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Graduate Defense: Bridget Bittmann

March 8 @ 3:00 pm - 4:00 pm MST

Thesis Defense

Thesis Information

Title: Influence of Urbanization and Climate on Surface Water Diversions in the Lower Boise River Basin

Program: Master of Science in Hydrologic Sciences

Advisor: Dr. Kendra Kaiser, Geosciences

Committee Members: Dr. Alejandro Flores, Geosciences, Dr. Allison Simler-Williamson, Biological Sciences, and Dr. Michael Poulos, Geosciences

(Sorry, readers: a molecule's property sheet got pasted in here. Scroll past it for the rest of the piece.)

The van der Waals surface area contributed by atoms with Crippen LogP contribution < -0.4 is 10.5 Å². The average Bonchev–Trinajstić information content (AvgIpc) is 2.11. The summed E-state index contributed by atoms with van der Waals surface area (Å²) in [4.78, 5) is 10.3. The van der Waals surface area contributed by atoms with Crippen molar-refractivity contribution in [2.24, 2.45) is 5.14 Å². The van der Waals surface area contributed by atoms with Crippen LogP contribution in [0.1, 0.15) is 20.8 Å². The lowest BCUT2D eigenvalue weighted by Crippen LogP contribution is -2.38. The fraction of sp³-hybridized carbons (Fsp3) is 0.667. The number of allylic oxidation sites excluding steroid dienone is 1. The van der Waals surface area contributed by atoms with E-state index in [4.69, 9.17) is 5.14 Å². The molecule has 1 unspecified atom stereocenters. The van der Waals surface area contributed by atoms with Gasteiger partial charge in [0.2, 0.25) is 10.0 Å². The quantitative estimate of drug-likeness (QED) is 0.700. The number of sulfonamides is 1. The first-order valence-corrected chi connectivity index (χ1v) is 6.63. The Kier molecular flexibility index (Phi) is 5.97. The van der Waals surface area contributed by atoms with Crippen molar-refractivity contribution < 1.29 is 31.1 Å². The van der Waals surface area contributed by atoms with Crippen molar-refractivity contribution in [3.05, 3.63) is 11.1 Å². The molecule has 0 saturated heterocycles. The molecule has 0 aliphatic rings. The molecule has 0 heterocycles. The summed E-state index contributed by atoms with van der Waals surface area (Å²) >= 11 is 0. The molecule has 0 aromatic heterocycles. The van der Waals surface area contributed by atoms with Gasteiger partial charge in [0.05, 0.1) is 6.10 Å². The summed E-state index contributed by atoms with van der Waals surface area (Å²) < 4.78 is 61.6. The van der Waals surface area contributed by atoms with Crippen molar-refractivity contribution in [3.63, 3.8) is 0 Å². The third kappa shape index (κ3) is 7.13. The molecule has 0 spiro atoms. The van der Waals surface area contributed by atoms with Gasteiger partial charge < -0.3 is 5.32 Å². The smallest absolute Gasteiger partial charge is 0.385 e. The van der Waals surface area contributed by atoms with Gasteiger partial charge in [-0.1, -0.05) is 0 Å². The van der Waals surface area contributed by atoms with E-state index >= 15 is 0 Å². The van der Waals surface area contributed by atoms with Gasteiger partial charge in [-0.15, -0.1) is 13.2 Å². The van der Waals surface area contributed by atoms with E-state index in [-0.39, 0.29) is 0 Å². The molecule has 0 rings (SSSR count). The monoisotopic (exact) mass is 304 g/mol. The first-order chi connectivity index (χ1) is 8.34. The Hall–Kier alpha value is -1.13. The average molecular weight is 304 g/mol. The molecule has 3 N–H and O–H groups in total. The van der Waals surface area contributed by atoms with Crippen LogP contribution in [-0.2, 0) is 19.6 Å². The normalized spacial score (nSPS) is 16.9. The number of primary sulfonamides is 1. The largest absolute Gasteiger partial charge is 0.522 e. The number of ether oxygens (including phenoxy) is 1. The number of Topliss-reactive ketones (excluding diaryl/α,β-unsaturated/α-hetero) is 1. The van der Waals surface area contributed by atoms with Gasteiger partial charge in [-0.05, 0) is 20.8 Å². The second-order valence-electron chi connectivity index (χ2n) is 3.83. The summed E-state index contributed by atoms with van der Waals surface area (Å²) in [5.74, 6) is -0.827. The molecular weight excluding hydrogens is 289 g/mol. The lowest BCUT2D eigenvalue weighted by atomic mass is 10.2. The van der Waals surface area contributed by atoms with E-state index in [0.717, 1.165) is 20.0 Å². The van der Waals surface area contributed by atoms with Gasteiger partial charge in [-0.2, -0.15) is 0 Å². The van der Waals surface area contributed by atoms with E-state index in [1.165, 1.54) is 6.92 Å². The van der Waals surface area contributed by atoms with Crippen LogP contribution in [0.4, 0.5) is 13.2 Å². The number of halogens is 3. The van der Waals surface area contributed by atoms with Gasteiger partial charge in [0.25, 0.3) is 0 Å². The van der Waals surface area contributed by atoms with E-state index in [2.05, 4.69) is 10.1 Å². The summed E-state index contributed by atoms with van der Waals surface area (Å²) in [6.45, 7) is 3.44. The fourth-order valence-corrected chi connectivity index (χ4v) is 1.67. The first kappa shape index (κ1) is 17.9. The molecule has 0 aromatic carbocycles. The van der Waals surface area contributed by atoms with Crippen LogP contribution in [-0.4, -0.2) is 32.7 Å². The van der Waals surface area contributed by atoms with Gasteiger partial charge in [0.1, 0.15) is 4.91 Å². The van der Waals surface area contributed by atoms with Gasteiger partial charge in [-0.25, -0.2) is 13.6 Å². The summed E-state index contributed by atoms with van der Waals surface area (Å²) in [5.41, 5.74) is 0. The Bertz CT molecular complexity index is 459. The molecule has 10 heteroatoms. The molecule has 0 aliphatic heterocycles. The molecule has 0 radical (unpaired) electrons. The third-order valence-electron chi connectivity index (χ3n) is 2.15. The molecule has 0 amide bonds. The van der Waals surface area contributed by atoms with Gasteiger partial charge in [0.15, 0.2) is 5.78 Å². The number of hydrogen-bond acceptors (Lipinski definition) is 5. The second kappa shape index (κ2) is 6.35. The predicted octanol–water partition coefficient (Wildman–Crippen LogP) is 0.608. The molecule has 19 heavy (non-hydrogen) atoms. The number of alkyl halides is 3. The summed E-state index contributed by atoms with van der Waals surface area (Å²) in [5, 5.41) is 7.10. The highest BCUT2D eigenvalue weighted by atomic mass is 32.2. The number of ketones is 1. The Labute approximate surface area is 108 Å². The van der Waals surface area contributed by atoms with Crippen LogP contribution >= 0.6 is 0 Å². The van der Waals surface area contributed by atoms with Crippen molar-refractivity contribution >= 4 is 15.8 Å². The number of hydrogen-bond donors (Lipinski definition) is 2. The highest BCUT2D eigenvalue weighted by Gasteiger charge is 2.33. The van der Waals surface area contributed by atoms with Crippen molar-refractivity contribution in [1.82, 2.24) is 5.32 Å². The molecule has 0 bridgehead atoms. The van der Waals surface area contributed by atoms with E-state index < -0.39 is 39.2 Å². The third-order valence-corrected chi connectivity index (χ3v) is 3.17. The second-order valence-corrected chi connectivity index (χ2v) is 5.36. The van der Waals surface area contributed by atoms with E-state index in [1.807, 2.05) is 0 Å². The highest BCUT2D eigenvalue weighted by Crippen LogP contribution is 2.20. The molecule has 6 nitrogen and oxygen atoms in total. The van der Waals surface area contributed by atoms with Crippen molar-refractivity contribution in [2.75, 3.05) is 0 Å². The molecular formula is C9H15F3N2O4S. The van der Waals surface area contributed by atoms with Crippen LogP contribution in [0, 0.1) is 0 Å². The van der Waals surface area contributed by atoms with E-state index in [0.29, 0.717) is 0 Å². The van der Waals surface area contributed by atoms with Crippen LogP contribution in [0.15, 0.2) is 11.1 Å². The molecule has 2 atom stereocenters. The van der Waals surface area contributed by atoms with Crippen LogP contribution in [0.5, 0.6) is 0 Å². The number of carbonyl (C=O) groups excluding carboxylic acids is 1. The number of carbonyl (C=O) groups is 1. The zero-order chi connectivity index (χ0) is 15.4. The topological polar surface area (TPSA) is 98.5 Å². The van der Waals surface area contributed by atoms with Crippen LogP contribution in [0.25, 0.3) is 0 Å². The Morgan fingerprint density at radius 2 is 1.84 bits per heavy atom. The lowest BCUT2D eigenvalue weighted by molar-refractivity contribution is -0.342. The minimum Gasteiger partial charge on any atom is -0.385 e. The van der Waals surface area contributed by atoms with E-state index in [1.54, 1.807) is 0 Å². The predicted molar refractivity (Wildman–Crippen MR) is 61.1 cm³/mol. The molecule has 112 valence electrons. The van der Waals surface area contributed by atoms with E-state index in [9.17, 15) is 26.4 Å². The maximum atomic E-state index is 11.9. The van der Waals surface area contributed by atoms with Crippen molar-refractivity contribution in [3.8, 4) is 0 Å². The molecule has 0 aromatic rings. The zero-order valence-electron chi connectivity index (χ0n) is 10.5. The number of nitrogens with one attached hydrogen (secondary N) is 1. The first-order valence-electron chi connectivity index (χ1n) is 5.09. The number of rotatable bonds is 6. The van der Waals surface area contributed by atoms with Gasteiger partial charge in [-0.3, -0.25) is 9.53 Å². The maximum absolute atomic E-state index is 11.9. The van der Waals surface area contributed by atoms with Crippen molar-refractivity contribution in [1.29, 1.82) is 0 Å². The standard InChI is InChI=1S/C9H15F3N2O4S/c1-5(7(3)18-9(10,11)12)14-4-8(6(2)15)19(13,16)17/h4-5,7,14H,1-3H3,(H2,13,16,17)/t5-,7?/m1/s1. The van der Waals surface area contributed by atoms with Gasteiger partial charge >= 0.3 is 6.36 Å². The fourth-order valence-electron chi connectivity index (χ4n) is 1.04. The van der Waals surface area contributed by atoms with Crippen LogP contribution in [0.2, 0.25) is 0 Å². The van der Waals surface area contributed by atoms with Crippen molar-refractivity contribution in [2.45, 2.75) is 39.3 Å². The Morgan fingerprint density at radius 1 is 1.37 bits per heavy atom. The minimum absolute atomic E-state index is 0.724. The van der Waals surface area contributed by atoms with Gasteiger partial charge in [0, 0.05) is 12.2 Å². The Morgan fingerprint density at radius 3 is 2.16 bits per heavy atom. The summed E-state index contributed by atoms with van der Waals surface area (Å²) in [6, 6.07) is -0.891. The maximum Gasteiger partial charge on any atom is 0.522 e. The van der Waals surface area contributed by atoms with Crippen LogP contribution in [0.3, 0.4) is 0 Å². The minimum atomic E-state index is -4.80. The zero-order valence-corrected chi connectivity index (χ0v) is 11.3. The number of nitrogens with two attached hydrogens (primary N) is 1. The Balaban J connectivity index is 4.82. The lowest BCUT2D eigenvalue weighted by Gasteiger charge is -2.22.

The western US is facing both the rapid urbanization of agricultural lands and a changing climate, producing subsequent changes to irrigation water demand and availability. Adaptive water management requires knowledge regarding how and why water usage and availability is changing; however, managers often do not possess the tools or resources for the necessary analysis. These environmental changes are also place-based, meaning that water managers cannot directly use studies from other basins to actively manage theirs. Co-produced, actionable research can help fill this knowledge gap and provide the necessary information for adaptive management. The Lower Boise River Basin (LBRB) in southwestern Idaho is one location that is facing both the pressures of urbanization and climate change and where water managers need the long-term analysis to contextualize how or if these mechanisms are affecting the irrigation system. This research studied both irrigation water diversions and irrigation drain flow. The goals of this research were to 1) understand how diversions and drains in the LBRB have changed from 1987 to 2020 and 2) to quantify the effects of urbanization, annual weather, and reservoir availability on diversion and drain flows. We used a Mann Kendall test to quantify changes in discharge through time and used variations of a Bayesian Generalized Linear Mixed Effects Model to quantify the effects of predictor variables on annual discharge for both diversions and drains. Multiple linear regressions were also used for the diversions to understand the effects of predictor variables at the individual diversion scale. Diversions had variable results across the basin with a mix of increasing (18%), decreasing (35%), and no trend in discharge through time (48%). Forty percent of drains that return irrigation water back to the Boise River had decreasing trends through time while 60% had no significant change. Diversions had variable responses to urbanization, which could be the result of both human decision-making and complex changes in surface water-groundwater interactions associated with urbanization. Drain flows decreased with urbanization more uniformly, which is an indication that drain flows are supplied by discharge from the shallow aquifer system while diversions are more controlled by human decision-making. Evapotranspiration increased both diversion and drain discharge while temperature decreased discharge for both, and precipitation played less of a role in the system. Storage water use from the reservoir system had the most consistent positive effect on diversions across models, demonstrating how the reservoir system supplies water during the irrigation season and helps offset the lack of precipitation in this semi-arid region. Increased diversion flows also increased drain flows, demonstrating that seepage loss from canals feeds the groundwater and drain system. This analysis showed complexities across the basin for both drains and diversions and supports the need for localized research to help water managers with adaptive management.